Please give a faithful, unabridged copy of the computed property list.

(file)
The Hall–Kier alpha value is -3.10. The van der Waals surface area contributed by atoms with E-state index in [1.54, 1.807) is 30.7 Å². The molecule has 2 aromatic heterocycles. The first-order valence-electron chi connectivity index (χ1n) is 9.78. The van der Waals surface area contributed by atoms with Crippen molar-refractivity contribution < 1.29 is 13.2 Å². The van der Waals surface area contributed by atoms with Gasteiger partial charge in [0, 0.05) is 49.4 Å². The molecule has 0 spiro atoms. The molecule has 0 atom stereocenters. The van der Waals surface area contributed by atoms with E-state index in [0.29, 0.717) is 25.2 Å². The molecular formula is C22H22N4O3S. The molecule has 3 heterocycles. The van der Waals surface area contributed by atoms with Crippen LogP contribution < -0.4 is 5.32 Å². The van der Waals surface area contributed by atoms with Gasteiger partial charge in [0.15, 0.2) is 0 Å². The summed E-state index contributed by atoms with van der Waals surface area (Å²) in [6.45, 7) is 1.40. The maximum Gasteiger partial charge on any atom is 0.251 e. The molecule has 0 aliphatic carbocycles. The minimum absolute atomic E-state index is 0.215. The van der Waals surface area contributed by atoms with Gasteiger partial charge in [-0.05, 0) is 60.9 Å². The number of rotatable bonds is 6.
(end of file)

The Hall–Kier alpha value is -3.10. The van der Waals surface area contributed by atoms with E-state index in [1.54, 1.807) is 30.7 Å². The molecule has 2 aromatic heterocycles. The first-order valence-electron chi connectivity index (χ1n) is 9.78. The van der Waals surface area contributed by atoms with Crippen molar-refractivity contribution < 1.29 is 13.2 Å². The van der Waals surface area contributed by atoms with Gasteiger partial charge in [0, 0.05) is 49.4 Å². The molecule has 0 spiro atoms. The molecule has 0 atom stereocenters. The van der Waals surface area contributed by atoms with E-state index in [0.29, 0.717) is 25.2 Å². The molecular formula is C22H22N4O3S. The molecule has 3 heterocycles. The van der Waals surface area contributed by atoms with Crippen LogP contribution < -0.4 is 5.32 Å². The van der Waals surface area contributed by atoms with Gasteiger partial charge in [0.15, 0.2) is 0 Å². The summed E-state index contributed by atoms with van der Waals surface area (Å²) in [6.45, 7) is 1.40. The maximum Gasteiger partial charge on any atom is 0.251 e. The molecule has 0 aliphatic carbocycles. The minimum absolute atomic E-state index is 0.215. The van der Waals surface area contributed by atoms with Gasteiger partial charge in [-0.05, 0) is 60.9 Å². The number of rotatable bonds is 6.